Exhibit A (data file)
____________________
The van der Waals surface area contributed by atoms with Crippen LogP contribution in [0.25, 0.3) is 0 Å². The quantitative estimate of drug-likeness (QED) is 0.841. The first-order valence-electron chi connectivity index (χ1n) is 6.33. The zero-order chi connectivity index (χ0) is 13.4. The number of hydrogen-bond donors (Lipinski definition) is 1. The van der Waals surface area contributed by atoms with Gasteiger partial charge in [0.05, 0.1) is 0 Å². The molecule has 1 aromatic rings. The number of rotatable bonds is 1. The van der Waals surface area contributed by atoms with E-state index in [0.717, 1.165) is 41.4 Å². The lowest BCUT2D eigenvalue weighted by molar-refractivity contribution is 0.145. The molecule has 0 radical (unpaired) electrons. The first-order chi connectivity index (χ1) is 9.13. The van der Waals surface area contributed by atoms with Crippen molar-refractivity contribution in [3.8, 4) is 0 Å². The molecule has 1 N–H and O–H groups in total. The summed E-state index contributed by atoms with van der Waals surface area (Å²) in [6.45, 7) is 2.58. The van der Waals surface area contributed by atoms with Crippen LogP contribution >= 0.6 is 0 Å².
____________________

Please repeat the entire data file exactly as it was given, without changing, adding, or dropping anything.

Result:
The van der Waals surface area contributed by atoms with Crippen LogP contribution in [0.25, 0.3) is 0 Å². The quantitative estimate of drug-likeness (QED) is 0.841. The first-order valence-electron chi connectivity index (χ1n) is 6.33. The zero-order chi connectivity index (χ0) is 13.4. The number of hydrogen-bond donors (Lipinski definition) is 1. The van der Waals surface area contributed by atoms with Gasteiger partial charge in [0.05, 0.1) is 0 Å². The molecule has 1 aromatic rings. The number of rotatable bonds is 1. The van der Waals surface area contributed by atoms with E-state index in [0.717, 1.165) is 41.4 Å². The lowest BCUT2D eigenvalue weighted by molar-refractivity contribution is 0.145. The molecule has 0 radical (unpaired) electrons. The first-order chi connectivity index (χ1) is 9.13. The van der Waals surface area contributed by atoms with Crippen molar-refractivity contribution in [3.8, 4) is 0 Å². The molecule has 1 N–H and O–H groups in total. The summed E-state index contributed by atoms with van der Waals surface area (Å²) in [6.45, 7) is 2.58. The van der Waals surface area contributed by atoms with Crippen LogP contribution >= 0.6 is 0 Å².